With a little time and planning, marinating can boost the flavor of almost any dish.

Jessica Ball, M.S., R.D.
July 26, 2020
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One of the simplest ways to boost the flavor of any dish is through marinating. Marinating is the act of soaking food in a sauce before cooking, so it can absorb the flavors and become more tender and juicy. "Marinades infuse food with flavor and work particularly well on tough cuts of meat that will be cooked for long periods of time," says EatingWell Test Kitchen manager Breana Killeen. As a bonus, you can mix and match ingredients to vary your marinades and fit your preferences. With a little extra time and planning, this formula will help you make your meats, poultry and vegetables even more delicious.

How to Make a Marinade from Scratch

Any marinade can be broken down to a ratio of fats to acids, along with seasonings and aromatics. "Acid tenderizes and allows for the flavorings to absorb," explains Killeen. Fats help seasonings and aromatics get distributed evenly over whatever you are marinating. And the seasonings and aromatics provide flavor, of course. Typically, marinades rely more heavily on fats than acids—this prevents whatever you are marinating from getting mushy or over-tenderized. The longer a food marinates, the stronger the flavor will be, but Killeen says to beware that over-marinating in an acidic marinade can compromise the texture of the protein. (This is particularly true with delicate proteins like fish.) For this reason, we suggest a ratio of three parts fat, one part acid and one part seasonings and aromatics. "None are supposed to overpower—they're supposed to work in harmony," says Killeen. Examples of specific ingredients to use are below for each category.

Three parts fat

  • Olive oil
  • Canola oil
  • Avocado oil
  • Vegetable oil
  • Sunflower oil
  • Coconut milk

One part acid

  • Vinegar (any type)
  • Lemon or lime juice
  • Orange juice
  • Greek yogurt
  • Buttermilk

One part seasoning

  • Soy sauce
  • Worcestershire sauce
  • Salt
  • Fish sauce

Aromatics to use

  • Garlic
  • Ginger
  • Shallots
  • Fresh herbs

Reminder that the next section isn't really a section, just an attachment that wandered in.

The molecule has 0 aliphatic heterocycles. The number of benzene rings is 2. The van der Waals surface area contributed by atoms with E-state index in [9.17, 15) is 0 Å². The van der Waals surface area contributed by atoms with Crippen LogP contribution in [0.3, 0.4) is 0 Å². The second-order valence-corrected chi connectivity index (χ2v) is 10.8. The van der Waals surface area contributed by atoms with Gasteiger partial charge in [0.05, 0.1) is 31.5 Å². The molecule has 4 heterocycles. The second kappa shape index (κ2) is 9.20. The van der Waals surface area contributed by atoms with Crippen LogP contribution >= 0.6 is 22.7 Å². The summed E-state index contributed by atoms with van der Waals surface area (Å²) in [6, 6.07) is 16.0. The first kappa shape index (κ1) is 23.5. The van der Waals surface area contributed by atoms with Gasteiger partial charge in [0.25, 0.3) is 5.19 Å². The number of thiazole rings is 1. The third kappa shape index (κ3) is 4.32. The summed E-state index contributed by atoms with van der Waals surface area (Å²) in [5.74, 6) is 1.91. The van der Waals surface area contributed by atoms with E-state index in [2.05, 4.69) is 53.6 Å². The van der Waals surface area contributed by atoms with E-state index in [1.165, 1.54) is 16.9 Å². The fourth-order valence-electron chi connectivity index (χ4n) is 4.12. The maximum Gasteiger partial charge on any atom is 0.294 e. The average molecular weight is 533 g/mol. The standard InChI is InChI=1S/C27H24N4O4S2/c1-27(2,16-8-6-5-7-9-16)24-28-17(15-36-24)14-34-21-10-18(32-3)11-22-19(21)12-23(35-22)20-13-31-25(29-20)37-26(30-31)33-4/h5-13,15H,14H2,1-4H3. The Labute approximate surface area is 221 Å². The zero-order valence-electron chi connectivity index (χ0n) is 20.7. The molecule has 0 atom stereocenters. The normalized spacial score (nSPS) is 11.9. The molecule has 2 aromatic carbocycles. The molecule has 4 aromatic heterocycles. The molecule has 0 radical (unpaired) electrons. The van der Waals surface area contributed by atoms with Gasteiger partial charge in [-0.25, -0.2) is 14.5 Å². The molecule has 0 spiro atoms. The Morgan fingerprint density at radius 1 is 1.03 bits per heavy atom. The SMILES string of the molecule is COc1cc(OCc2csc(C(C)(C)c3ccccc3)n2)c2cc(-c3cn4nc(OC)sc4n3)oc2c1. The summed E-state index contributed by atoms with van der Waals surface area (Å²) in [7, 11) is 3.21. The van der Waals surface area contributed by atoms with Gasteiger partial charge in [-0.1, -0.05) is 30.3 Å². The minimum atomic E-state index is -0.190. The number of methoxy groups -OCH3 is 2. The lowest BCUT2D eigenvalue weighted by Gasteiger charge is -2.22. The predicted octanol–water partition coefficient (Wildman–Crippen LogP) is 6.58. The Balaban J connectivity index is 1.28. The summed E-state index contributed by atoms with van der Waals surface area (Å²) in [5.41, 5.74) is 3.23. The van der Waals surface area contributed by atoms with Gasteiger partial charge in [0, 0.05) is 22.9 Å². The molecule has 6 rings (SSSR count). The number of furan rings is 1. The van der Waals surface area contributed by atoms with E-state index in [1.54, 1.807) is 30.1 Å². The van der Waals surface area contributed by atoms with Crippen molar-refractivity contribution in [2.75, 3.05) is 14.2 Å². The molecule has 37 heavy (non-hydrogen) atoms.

• Dried herbs
  • Spices
  • Citrus zest
  • Sugar (white or brown)
  • Honey
  • Chile peppers

How Long to Marinate

Timing and temperature are two important factors when marinating. Especially for things that will be soaking for over an hour, it is crucial to keep the food refrigerated so it stays safe. Marinating for too little time can diminish the amount of flavor the meat can absorb, but going for too long can mess with the food's texture. Too much time exposed to acid can make tender meats mushy, so be sure not to go much beyond a few hours for delicate meats and vegetables.

Killeen gives the advice that, if you are short on time, cut meat into smaller pieces. "Sliced beef only needs to be marinated for 10 minutes, but a whole piece of meat needs hours," says Killeen. Here are some suggested times for marinating different foods:

  • Boneless chicken: 1-12 hours
  • Bone-in chicken: 2-24 hours
  • Pork: 2-12 hours
  • Beef: 2-24 hours
  • Fish: 10 minutes-1 hour
  • Vegetables: 30 minutes-1 hour
  • Tofu: 1-12 hours

Flavor Suggestions

Once you get the basics of making marinade, it is a perfect opportunity to get creative with flavors. "Because I learned first how to make Chinese food, the basis of a sauce and marinade was always based on the five flavors: salty (soy sauce), spice (five-spice powder, chile or pepper), sour (rice vinegar or rice wine), sweet (hoisin, sugar, honey or jam) and bitter (garlic), so I always use all of these when I cook too," explains Killeen. Here are some pairings we at EatingWell go back to again and again for their delicious flavor.

  • Canola oil + rice vinegar + soy sauce + garlic + ginger
  • Olive oil + lemon juice + salt + garlic + dried or fresh herbs (basil, parsley, mint)
  • Vegetable oil + orange juice + fish sauce + chile + thyme
  • Olive oil + cider vinegar + Worcestershire sauce + cumin + shallots